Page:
More analysis coming soon. Here’s an article.
The SEC is taking notice of private oil and gas offerings and has increased its scrutiny of these deals. They have noted the recent increase in fraud cases for these deals at the federal and state levels. Thus, the SEC has released an Investor Alert for Private Oil and Gas Offerings. And the first thing they recommend to investors approached to invest?
“Is the person recommending the investment registered? Most people offering you securities must be registered as a broker with the SEC and must be a member of the Financial Industry Regulatory Authority, or FINRA.”
The SEC cautions that being registered is not a seal of approval and that there may be conflicts of interest between the broker-dealer and the issuer.
In a general alert regarding the oil and gas industry, it is not surprising to find the SEC focused on the broker-dealer issue. Many advisors (including this writer) have been approached to sign off on an offering sales arrangement without a licensed broker-dealer with the explanation that:
- “I do this all the time and it has never been a problem.”
- “I am not acting as a broker-dealer, just a consultant who gets paid when the investment closes.”
Unfortunately for the would-be commission-eers, the SEC and state securities authorities do not share that analysis.
As the SEC said in the alert:
“If someone who is not registered solicits your investment, that person may be violating the law. One exception from broker registration is available to employees of the company offering the securities and who engage in strictly limited sales activities. If you aren’t consulting a registered broker or adviser, you should consider doing so. A registered broker or adviser that is familiar with the oil and gas industry and not connected to the offering can help you analyze the investment. Most importantly, working with a registered broker or investment adviser affords you certain legal protections.”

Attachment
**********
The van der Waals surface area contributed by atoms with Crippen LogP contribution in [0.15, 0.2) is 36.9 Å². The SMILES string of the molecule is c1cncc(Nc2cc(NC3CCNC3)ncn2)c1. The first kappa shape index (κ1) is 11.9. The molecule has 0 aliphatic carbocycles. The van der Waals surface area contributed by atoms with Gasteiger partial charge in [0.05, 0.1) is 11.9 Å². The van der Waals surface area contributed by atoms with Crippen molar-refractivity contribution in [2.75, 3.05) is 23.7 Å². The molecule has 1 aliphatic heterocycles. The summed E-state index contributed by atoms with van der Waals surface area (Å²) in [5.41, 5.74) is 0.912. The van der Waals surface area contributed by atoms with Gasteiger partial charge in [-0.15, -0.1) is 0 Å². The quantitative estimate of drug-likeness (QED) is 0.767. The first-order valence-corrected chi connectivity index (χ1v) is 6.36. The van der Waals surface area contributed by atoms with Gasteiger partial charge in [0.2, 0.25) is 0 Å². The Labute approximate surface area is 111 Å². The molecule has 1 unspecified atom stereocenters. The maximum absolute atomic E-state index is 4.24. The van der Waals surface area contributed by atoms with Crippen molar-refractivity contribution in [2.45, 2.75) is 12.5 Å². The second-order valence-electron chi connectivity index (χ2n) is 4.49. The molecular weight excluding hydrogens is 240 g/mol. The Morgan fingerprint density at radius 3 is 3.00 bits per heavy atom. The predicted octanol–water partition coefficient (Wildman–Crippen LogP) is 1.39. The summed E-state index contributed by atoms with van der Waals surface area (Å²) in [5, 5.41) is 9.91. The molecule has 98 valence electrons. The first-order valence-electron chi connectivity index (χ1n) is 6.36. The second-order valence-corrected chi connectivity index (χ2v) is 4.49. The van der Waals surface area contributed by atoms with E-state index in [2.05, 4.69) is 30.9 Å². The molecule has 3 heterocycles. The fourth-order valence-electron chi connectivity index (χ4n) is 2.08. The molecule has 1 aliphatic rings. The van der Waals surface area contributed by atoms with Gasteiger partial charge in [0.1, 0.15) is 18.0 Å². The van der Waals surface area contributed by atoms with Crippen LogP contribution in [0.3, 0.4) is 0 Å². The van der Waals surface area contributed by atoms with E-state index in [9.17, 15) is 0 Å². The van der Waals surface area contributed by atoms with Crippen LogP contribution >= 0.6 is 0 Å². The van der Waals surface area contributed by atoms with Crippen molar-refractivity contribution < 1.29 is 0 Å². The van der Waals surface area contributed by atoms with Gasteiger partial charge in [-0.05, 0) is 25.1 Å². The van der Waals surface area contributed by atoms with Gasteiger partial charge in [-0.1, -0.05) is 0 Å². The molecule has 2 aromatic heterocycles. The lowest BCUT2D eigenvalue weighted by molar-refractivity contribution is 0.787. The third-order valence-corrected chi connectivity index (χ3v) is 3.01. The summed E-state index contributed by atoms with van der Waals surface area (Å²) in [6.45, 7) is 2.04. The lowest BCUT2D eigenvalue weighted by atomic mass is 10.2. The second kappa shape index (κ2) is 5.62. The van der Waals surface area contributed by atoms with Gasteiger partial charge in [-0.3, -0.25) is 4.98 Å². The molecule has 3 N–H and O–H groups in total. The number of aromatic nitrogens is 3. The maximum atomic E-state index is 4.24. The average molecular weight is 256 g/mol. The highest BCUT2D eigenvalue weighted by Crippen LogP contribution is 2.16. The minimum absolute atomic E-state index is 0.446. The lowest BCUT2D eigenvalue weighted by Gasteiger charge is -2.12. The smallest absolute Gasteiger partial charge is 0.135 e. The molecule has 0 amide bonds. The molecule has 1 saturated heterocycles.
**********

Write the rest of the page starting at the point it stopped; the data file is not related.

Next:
The SEC then illustrated benefits of using a licensed professional to assist in the investment decision:
Keep in mind that if the investment opportunity is an outright fraud, the written materials may look legitimate and every question you have about the opportunity may be answered to your satisfaction, but that doesn’t make any of it true. It is important to conduct your own independent research. One good way to do that may be to engage an investment professional specializing in oil and gas.”
It should be instructive to practitioners that in the course of a general industry investor alert, the SEC chose to highlight the risks of dealing with unlicensed broker-dealers. They are still clearly focused on this issue. Although some bad actors promote these deals, hoping to stay under the radar is a bad strategy for the promoter, issuer and investor.